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Seafloor ecosystem functioning: the importance of organic matter priming. / Van Nugteren, P.; Moodley, L.; Brummer, G.J.; Heip, C.H.R.; Herman, P.M.J.; Middelburg, J.J.

In: Marine Biology, Vol. 156, No. 11, 2009, p. 2277-2287.

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Van Nugteren, P. ; Moodley, L. ; Brummer, G.J. ; Heip, C.H.R. ; Herman, P.M.J. ; Middelburg, J.J./ Seafloor ecosystem functioning: the importance of organic matter priming. In: Marine Biology. 2009 ; Vol. 156, No. 11. pp. 2277-2287

BibTeX

@article{c75523c5fa704ac5a756e7899f158250,
title = "Seafloor ecosystem functioning: the importance of organic matter priming",
abstract = "Organic matter (OM) remineralization may be considered a key function of the benthic compartment of marine ecosystems and in this study we investigated if the input of labile organic carbon alters mineralization of indigenous sediment OM (OM priming). Using 13C-enriched diatoms as labile tracer carbon, we examined shallow-water sediments (surface and subsurface layers) containing organic carbon of different reactivity under oxic versus anoxic conditions. The background OM decomposition rates of the sediment used ranged from 0.08 to 0.44 μmol C mlws−1 day−1. Algal OM additions induced enhanced levels of background remineralization (priming) up to 31{\%} and these measured excess fluxes were similar to mineralization of the added highly degradable tracer algal carbon. This suggests that OM priming may be important in marine sediments.",
author = "{Van Nugteren}, P. and L. Moodley and G.J. Brummer and C.H.R. Heip and P.M.J. Herman and J.J. Middelburg",
note = "Reporting year: 2009 Metis note: 4581;CEME; ES ; RE; file:///L:/Endnotedatabases/NIOOPUB/pdfs/PDFS2009\VanNugteren_ea_4581.pdf",
year = "2009",
doi = "10.1007/s00227-009-1255-5",
language = "English",
volume = "156",
pages = "2277--2287",
journal = "Marine Biology",
issn = "0025-3162",
publisher = "Springer Verlag",
number = "11",

}

RIS

TY - JOUR

T1 - Seafloor ecosystem functioning: the importance of organic matter priming

AU - Van Nugteren,P.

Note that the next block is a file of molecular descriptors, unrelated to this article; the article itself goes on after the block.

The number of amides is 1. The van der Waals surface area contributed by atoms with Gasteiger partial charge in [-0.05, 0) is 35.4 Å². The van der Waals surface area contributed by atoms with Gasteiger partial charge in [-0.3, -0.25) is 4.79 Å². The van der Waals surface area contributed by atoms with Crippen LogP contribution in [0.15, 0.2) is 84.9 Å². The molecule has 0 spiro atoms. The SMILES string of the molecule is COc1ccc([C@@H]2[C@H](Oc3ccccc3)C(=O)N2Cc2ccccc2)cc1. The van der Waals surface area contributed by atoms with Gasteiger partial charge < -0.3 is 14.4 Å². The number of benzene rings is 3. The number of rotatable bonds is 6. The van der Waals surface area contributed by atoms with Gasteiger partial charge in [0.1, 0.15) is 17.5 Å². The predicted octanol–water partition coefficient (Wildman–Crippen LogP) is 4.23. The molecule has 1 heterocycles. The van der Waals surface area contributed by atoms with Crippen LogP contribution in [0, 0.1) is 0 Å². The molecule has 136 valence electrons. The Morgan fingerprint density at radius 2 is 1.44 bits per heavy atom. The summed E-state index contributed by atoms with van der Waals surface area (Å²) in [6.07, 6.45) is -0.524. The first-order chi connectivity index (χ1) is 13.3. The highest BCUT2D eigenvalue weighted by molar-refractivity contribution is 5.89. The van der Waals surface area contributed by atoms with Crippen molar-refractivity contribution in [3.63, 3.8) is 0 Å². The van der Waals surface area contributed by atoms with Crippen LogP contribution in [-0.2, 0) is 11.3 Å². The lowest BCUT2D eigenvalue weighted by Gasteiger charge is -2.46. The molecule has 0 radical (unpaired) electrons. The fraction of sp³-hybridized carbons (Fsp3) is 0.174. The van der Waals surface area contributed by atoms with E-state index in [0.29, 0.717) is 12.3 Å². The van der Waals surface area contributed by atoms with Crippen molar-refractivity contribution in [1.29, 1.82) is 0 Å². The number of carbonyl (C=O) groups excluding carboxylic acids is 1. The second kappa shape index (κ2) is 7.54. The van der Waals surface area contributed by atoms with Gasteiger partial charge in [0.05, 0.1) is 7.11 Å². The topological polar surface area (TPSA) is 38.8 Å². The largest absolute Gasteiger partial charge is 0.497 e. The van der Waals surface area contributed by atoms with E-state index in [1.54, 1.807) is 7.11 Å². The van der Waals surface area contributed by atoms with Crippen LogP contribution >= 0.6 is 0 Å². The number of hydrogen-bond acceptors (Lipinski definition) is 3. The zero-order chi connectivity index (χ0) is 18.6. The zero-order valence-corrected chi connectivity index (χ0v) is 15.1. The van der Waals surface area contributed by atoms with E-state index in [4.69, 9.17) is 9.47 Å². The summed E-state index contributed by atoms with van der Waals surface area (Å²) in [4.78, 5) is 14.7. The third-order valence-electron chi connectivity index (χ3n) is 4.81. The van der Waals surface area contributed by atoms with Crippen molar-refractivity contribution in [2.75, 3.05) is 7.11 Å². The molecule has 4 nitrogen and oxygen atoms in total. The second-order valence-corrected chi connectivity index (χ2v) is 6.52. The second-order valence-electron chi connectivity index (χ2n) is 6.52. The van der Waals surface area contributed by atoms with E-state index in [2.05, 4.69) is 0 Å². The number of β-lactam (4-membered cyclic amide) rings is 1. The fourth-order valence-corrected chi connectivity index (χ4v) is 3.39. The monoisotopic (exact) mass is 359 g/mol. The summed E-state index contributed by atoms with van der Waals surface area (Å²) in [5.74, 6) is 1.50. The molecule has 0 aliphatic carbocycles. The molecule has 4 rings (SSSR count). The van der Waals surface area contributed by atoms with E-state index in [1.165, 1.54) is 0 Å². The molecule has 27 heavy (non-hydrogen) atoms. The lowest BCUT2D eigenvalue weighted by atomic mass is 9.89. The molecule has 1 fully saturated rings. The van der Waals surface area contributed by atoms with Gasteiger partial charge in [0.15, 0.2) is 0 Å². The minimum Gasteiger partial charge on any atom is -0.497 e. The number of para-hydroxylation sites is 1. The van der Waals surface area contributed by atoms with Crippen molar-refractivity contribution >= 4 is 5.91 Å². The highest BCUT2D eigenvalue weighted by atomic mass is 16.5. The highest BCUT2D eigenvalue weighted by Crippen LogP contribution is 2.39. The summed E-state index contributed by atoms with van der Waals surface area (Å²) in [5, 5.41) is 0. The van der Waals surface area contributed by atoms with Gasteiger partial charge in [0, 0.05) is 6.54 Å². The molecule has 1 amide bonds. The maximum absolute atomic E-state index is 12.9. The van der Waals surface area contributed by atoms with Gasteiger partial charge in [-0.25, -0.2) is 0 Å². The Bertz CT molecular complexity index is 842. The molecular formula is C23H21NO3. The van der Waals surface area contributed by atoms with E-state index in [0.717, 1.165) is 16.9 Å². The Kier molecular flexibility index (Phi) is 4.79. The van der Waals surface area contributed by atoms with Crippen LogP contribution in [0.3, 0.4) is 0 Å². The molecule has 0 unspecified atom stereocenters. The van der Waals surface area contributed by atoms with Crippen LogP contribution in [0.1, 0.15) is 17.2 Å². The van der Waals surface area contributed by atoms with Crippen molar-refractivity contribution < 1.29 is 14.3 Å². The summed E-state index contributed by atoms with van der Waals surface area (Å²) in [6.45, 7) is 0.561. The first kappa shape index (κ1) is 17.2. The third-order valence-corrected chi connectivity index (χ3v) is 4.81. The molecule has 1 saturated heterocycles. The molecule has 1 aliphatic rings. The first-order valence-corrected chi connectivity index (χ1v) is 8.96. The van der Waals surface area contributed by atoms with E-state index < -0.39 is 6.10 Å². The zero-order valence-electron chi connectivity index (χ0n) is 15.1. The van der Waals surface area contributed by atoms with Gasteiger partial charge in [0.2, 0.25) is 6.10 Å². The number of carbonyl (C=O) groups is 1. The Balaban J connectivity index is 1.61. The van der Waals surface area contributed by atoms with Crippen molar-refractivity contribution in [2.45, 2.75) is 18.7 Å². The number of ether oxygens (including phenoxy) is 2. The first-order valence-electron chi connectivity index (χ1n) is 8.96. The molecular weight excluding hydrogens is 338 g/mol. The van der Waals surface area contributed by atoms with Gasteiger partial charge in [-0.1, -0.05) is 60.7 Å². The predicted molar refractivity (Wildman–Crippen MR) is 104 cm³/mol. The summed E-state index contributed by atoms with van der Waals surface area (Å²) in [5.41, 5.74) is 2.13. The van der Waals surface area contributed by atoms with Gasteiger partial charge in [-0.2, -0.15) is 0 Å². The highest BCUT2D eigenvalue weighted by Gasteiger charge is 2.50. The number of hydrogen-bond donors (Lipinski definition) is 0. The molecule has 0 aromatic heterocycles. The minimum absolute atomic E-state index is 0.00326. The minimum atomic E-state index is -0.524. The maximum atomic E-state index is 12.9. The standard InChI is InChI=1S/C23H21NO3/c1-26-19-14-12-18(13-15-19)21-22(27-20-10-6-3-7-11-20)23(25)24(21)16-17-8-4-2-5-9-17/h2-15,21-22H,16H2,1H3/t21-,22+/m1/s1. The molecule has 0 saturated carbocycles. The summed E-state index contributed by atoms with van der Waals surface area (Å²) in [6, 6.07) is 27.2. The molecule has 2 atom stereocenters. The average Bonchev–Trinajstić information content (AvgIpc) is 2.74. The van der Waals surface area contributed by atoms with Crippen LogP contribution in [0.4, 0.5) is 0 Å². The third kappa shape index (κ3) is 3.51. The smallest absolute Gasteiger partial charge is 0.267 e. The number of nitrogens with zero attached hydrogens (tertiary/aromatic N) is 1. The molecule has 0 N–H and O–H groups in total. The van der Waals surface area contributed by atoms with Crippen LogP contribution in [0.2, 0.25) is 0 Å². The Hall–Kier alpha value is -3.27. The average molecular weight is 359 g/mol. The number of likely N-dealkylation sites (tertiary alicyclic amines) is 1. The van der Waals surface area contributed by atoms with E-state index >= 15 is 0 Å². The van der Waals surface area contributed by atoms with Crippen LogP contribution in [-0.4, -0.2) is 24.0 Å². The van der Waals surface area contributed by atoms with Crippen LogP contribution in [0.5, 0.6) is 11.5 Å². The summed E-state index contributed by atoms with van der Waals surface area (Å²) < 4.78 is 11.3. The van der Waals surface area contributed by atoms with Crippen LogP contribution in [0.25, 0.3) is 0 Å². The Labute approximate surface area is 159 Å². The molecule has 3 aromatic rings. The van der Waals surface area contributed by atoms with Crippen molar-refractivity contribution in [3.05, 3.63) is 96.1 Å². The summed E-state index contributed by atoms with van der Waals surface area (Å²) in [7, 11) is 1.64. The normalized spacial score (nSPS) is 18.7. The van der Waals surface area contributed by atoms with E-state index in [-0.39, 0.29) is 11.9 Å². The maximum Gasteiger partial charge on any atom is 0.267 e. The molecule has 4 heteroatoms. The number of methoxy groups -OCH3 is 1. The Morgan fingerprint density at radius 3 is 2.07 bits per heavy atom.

AU - Moodley,L.

AU - Brummer,G.J.

AU - Heip,C.H.R.

AU - Herman,P.M.J.

AU - Middelburg,J.J.

N1 - Reporting year: 2009 Metis note: 4581;CEME; ES ; RE; file:///L:/Endnotedatabases/NIOOPUB/pdfs/PDFS2009\VanNugteren_ea_4581.pdf

PY - 2009

Y1 - 2009

N2 - Organic matter (OM) remineralization may be considered a key function of the benthic compartment of marine ecosystems and in this study we investigated if the input of labile organic carbon alters mineralization of indigenous sediment OM (OM priming). Using 13C-enriched diatoms as labile tracer carbon, we examined shallow-water sediments (surface and subsurface layers) containing organic carbon of different reactivity under oxic versus anoxic conditions. The background OM decomposition rates of the sediment used ranged from 0.08 to 0.44 μmol C mlws−1 day−1. Algal OM additions induced enhanced levels of background remineralization (priming) up to 31% and these measured excess fluxes were similar to mineralization of the added highly degradable tracer algal carbon. This suggests that OM priming may be important in marine sediments.

AB - Organic matter (OM) remineralization may be considered a key function of the benthic compartment of marine ecosystems and in this study we investigated if the input of labile organic carbon alters mineralization of indigenous sediment OM (OM priming). Using 13C-enriched diatoms as labile tracer carbon, we examined shallow-water sediments (surface and subsurface layers) containing organic carbon of different reactivity under oxic versus anoxic conditions. The background OM decomposition rates of the sediment used ranged from 0.08 to 0.44 μmol C mlws−1 day−1. Algal OM additions induced enhanced levels of background remineralization (priming) up to 31% and these measured excess fluxes were similar to mineralization of the added highly degradable tracer algal carbon. This suggests that OM priming may be important in marine sediments.

U2 - 10.1007/s00227-009-1255-5

DO - 10.1007/s00227-009-1255-5

M3 - Article

VL - 156

SP - 2277

EP - 2287

JO - Marine Biology

T2 - Marine Biology

JF - Marine Biology

SN - 0025-3162

IS - 11

ER -

ID: 147715